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Shenzhen Real Estate Prices Jump 50 Percent in a Year

Posted by Jereco O. Paloma on Feb 15, 2016 09:03 AM EST
Shenzhen One Of The Fastest Growing Cities In The World more big
SHENZHEN, CHINA - NOVEMBER 28: The Shenzhen skyline, including The Shenzhen World Financial Center, illuminated by green lights, stretches in to the distance on November 28, 2010 in Shenzhen, China. According to the US Commercial Service, Shenzhen is one of the fastest growing cities in the world. Home of the Shenzhen Stock Exchange and the headquarters of numerous technology companies, the now bustling former fishing village is considered southern China's major financial centre. (Photo : Daniel Berehulak/Getty Images)

In just a span of a year, prices of real estate properties in Shenzhen, China have increased by as much 50 percent, making it the most expensive property market in China after Hong Kong. 

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This came amid reports of the deteriorating Chinese economy, which slowed down other segments of the local economy in the country. The reported economic slowdown in China affected various sectors, including the real estate market, a recently released report from The Real Deal showed.

The report, which was lifted from an original article from the Wall Street Journal, showed that real estate prices rose in Shenzhen to an uncontrollable level, making it the second least affordable Chinese city to buy a property in.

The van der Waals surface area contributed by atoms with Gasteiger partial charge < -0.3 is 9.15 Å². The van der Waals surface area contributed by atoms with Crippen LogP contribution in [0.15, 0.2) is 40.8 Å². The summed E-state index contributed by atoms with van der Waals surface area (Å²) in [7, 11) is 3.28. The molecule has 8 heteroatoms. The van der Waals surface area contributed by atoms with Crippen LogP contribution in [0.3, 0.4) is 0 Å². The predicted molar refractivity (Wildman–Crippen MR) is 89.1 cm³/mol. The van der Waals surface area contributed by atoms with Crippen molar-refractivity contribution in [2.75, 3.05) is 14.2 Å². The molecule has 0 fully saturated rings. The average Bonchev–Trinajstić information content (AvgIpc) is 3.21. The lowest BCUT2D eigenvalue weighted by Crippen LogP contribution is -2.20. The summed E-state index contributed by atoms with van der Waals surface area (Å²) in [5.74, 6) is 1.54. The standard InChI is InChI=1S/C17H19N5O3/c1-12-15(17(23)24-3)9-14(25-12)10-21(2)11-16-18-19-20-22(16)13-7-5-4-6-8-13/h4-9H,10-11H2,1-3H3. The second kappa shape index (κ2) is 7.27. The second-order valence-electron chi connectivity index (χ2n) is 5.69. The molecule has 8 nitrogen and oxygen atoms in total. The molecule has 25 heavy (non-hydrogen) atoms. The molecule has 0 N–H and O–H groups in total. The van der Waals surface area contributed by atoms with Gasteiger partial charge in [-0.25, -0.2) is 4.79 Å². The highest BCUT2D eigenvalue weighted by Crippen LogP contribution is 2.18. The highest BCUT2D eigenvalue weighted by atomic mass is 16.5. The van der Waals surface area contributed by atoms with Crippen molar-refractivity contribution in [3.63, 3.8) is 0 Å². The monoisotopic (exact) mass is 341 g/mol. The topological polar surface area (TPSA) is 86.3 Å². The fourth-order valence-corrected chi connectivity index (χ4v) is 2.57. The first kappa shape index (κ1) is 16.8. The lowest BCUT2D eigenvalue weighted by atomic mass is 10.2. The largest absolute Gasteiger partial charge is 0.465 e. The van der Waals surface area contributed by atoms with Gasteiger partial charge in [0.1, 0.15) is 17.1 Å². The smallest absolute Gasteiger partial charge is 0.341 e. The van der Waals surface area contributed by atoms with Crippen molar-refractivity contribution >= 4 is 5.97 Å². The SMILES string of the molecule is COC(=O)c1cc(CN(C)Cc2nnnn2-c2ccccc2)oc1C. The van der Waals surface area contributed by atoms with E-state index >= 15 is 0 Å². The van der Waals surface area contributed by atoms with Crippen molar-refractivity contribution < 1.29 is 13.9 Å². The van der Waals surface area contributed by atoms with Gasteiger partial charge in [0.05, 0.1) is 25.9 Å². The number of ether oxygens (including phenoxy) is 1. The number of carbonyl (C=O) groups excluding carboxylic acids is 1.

The skyrocketing of real estate prices in Shenzhen was a bit of a deviation from the national norm  as property prices are starting to normalize on a national level. As of the last report, real estate prices in Shenzhen rose by exactly 46 percent, as opposed to the same period of the previous year.

Shenzhen is a Chinese town located in the southern part of the country, just a few kilometers away from Hong Kong, the country's notoriously expensive city for real estate purchases.

The 46 percent increase observed in Shenzhen's real estate prices is in no way comparable to the 16 percent recorded in Shanghai, one of China's most progressive cities. Beijing, the country's financial and government center, registered a relatively conservative 10 percent real estate price hike.

As early as June of last year, there was reported panic buying of real estate in Shenzhen, according to a June report by Forbes. Apparently, it was more practical and profitable to call off sales and pay penalties than going through with actual sales, the report added.

"Now people are panic buying and not panic selling," said Andy Lee Yiu-chi of Centaline China as quoted by Forbes.

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